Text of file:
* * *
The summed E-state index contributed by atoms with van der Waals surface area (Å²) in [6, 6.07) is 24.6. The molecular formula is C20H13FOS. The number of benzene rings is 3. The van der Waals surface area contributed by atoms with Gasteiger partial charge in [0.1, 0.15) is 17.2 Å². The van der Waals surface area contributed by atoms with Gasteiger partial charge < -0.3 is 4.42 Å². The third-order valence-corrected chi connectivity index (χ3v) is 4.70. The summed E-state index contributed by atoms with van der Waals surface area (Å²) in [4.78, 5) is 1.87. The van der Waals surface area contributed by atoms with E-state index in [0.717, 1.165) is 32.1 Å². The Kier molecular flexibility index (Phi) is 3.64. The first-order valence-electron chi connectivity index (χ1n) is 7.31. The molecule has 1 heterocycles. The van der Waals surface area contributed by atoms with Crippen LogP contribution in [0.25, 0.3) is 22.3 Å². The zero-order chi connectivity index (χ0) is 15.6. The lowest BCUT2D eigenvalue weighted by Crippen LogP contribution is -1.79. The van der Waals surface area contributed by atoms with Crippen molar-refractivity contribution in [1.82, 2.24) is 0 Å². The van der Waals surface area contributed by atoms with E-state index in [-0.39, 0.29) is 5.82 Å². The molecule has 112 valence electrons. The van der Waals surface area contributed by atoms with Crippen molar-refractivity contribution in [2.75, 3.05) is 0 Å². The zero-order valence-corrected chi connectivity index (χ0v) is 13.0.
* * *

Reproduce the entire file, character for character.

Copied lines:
The summed E-state index contributed by atoms with van der Waals surface area (Å²) in [6, 6.07) is 24.6. The molecular formula is C20H13FOS. The number of benzene rings is 3. The van der Waals surface area contributed by atoms with Gasteiger partial charge in [0.1, 0.15) is 17.2 Å². The van der Waals surface area contributed by atoms with Gasteiger partial charge < -0.3 is 4.42 Å². The third-order valence-corrected chi connectivity index (χ3v) is 4.70. The summed E-state index contributed by atoms with van der Waals surface area (Å²) in [4.78, 5) is 1.87. The van der Waals surface area contributed by atoms with E-state index in [0.717, 1.165) is 32.1 Å². The Kier molecular flexibility index (Phi) is 3.64. The first-order valence-electron chi connectivity index (χ1n) is 7.31. The molecule has 1 heterocycles. The van der Waals surface area contributed by atoms with Crippen LogP contribution in [0.25, 0.3) is 22.3 Å². The zero-order chi connectivity index (χ0) is 15.6. The lowest BCUT2D eigenvalue weighted by Crippen LogP contribution is -1.79. The van der Waals surface area contributed by atoms with Crippen molar-refractivity contribution in [1.82, 2.24) is 0 Å². The van der Waals surface area contributed by atoms with E-state index in [-0.39, 0.29) is 5.82 Å². The molecule has 112 valence electrons. The van der Waals surface area contributed by atoms with Crippen molar-refractivity contribution in [2.75, 3.05) is 0 Å². The zero-order valence-corrected chi connectivity index (χ0v) is 13.0.